As small dogs, Chugs don’t eat a lot compared to larger breeds, making them less expensive to feed. They should be fed a quality, nutritionally balanced diet, either commercial or home-cooked. If you choose to prepare homemade food for your Chug, work closely with your veterinarian to ensure your dog still gets all the right nutrients. Both Pugs and Chihuahuas love food and are prone to becoming overweight so it’s likely your Chug will be the same way. Monitor their weight carefully and adjust how much food they are eating as needed.

Exercise 🐕

Chugs are generally energetic dogs but because of their size, it takes a lot less effort to tire them out! Because they tend to gain weight, Chugs should stay active daily, whether it be a walk or a fun playtime with human or animal friends.

If your Chug inherits their Pug parent’s flatter nose and face, be very cautious exercising them outdoors in warm weather. Flat-faced dogs can become overheated more easily, leading to a serious medical emergency.

Training 🎾

Training a Chug can require some patience and creativity, but not because they aren’t smart enough to learn. Pugs are sometimes unfairly believed to be not the smartest of dogs, but both they and Chihuahuas are intelligent dogs, who tend to be stubborn. This stubborn nature, combined with a short attention span, is what may make Chugs a challenge to train.

Short, fun training sessions with plenty of positive reinforcement will be most effective for a Chug. Many behavior problems with small dogs like Chugs are the result of a lack of training and socialization. Unfortunately, some owners might not feel the need to put as much effort into training smaller dogs who are, let’s face it, easier to control than larger, stronger breeds.

All dogs, no matter how small, need structure and boundaries and may act out without them. Help your Chug be the best family member by taking the time to train and socialize them.

Grooming ✂️

No matter whether they have long hair or short, Chugs don’t require a lot of grooming. They’re not considered hypoallergenic dogs, especially if they have more of a Pug coat. Pugs tend to shed a lot for short-haired dogs. Regular brushing will help keep the hair under control and keep your Chug’s coat healthy and shiny.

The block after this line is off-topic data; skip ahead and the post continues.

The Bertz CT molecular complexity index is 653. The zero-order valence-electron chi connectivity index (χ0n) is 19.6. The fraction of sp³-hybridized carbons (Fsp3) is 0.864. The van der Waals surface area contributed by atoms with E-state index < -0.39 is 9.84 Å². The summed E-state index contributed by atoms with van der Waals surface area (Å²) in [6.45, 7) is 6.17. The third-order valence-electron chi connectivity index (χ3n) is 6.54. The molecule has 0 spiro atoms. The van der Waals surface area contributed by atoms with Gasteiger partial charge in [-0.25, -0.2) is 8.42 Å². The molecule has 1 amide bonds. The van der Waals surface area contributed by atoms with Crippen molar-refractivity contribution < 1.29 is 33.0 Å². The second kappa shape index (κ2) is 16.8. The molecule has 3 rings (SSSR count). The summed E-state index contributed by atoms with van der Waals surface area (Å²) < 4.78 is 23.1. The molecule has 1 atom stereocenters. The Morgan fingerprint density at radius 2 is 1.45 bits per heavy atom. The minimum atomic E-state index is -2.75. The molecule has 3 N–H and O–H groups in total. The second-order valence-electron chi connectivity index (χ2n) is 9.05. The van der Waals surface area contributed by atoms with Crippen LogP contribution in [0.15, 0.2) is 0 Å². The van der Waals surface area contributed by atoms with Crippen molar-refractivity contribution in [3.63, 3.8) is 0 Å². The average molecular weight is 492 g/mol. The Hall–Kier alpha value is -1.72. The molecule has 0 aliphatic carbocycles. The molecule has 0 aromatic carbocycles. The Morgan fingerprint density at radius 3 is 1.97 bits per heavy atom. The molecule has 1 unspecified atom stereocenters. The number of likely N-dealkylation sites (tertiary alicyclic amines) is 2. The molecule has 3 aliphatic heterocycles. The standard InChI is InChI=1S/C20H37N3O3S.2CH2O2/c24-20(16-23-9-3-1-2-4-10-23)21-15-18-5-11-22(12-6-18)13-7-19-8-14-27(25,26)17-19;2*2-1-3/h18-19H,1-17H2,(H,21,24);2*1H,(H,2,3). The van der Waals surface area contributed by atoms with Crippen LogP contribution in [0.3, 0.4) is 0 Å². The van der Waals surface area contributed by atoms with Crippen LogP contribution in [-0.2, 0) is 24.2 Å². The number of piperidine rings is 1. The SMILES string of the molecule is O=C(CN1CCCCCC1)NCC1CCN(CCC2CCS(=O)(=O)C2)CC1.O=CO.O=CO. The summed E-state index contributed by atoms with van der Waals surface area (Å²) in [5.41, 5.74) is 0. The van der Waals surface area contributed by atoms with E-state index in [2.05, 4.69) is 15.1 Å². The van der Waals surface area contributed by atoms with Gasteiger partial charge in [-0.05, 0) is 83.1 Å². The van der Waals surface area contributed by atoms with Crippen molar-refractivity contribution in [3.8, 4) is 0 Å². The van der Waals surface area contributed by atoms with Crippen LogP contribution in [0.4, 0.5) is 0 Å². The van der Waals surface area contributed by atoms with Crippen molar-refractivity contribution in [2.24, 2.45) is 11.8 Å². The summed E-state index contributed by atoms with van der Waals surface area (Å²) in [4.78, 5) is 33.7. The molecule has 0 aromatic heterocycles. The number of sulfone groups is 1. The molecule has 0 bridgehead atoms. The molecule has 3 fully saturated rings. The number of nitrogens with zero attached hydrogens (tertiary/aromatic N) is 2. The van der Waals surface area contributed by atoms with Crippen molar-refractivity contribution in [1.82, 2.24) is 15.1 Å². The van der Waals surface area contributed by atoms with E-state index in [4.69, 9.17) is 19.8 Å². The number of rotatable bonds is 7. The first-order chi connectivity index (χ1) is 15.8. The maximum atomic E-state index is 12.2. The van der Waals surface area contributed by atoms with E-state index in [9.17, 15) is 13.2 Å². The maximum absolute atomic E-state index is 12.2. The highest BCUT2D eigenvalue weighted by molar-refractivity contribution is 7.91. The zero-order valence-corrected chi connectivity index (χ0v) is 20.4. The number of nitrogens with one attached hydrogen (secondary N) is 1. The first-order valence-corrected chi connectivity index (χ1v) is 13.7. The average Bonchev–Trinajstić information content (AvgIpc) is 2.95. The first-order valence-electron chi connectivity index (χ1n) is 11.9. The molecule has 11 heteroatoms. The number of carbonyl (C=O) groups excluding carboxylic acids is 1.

Many small dogs, including Chugs, are prone to dental disease. To help keep their teeth healthy, brush them regularly or use other dental health products recommended by your veterinarian.

Health and Conditions 🏥

Because they are a mix of two breeds, Chugs could be prone to the same health conditions that impact either of the two parent breeds. In some cases, being a hybrid dog will make them healthier overall than a purebred with many inherited health conditions.

However, as with any other genetic trait, the health of a crossbreed dog like the Chug is hard to predict with certainty. Here are some of the health conditions found in Chihuahuas and Pugs that may pass on to your Chug.

Minor Conditions
  • Obesity
  • Dry eye
  • Allergies
  • Skin infections
Serious Conditions
  • Brachycephalic airway disease
  • Necrotizing meningoencephalitis
  • Heart disease
  • Epilepsy
  • Seizure disorder
  • Luxating patellas

Serious Conditions:

If your Chug is flat-faced like a Pug, they may suffer from brachycephalic airway disease, which can cause breathing problems and heat intolerance.

Pugs also get an inherited brain disease called Pug dog encephalitis or necrotizing meningoencephalitis.

Chihuahuas are prone to serious health conditions like heart disease and epilepsy, a seizure disorder.

Both Pugs and Chihuahuas can have problems with their joints, especially a condition called luxating patellas, or loose kneecaps.

Minor Conditions:

As already mentioned, both Pugs and Chihuahuas tend towards obesity.

Both breeds can also suffer eye conditions like dry eye, and Pugs often get allergies and skin infections.

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Male vs Female

After reading over all the information and deciding the Chug is the right dog for you, the only remaining question is whether to get a male or female dog. There aren’t many differences between male and female Chugs, other than the general differences between male and female dogs. Males are usually a bit larger and sometimes more energetic.

If you don’t plan to breed your Chug, the best plan is to have them spayed or neutered. Spaying a female dog is usually more expensive than neutering a male. If you decide against having your female Chug spayed, you’ll need to be prepared to deal with her going into heat every 6 months.

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Final Thoughts

No matter which parent they take after, Chugs will be cute dogs who can easily charm unsuspecting humans. Before you bring home any dog, no matter the size or breed, make sure you learn more about them than just how adorable they are. Not every breed is the right match for every family or living situation. Also, be sure you’re prepared for the cost and commitment of caring for a dog. Chugs can be a wonderful addition to your family and deserve all the love and treats (in moderation) that you can give them!

We have lots more Chihuahua Mixes and Pug Mixes for you to explore!


Featured Image Credit: Eric Isselee, Shutterstock

Nicole Cosgrove

Nicole is the proud mom of Baby, a Burmese cat and Rosa, a New Zealand Huntaway. A Canadian expat, Nicole now lives on a lush forest property with her Kiwi husband in New Zealand. She has a strong love for all animals of all shapes and sizes (and particularly loves a good interspecies friendship) and wants to share her animal knowledge and other experts' knowledge with pet lovers across the globe.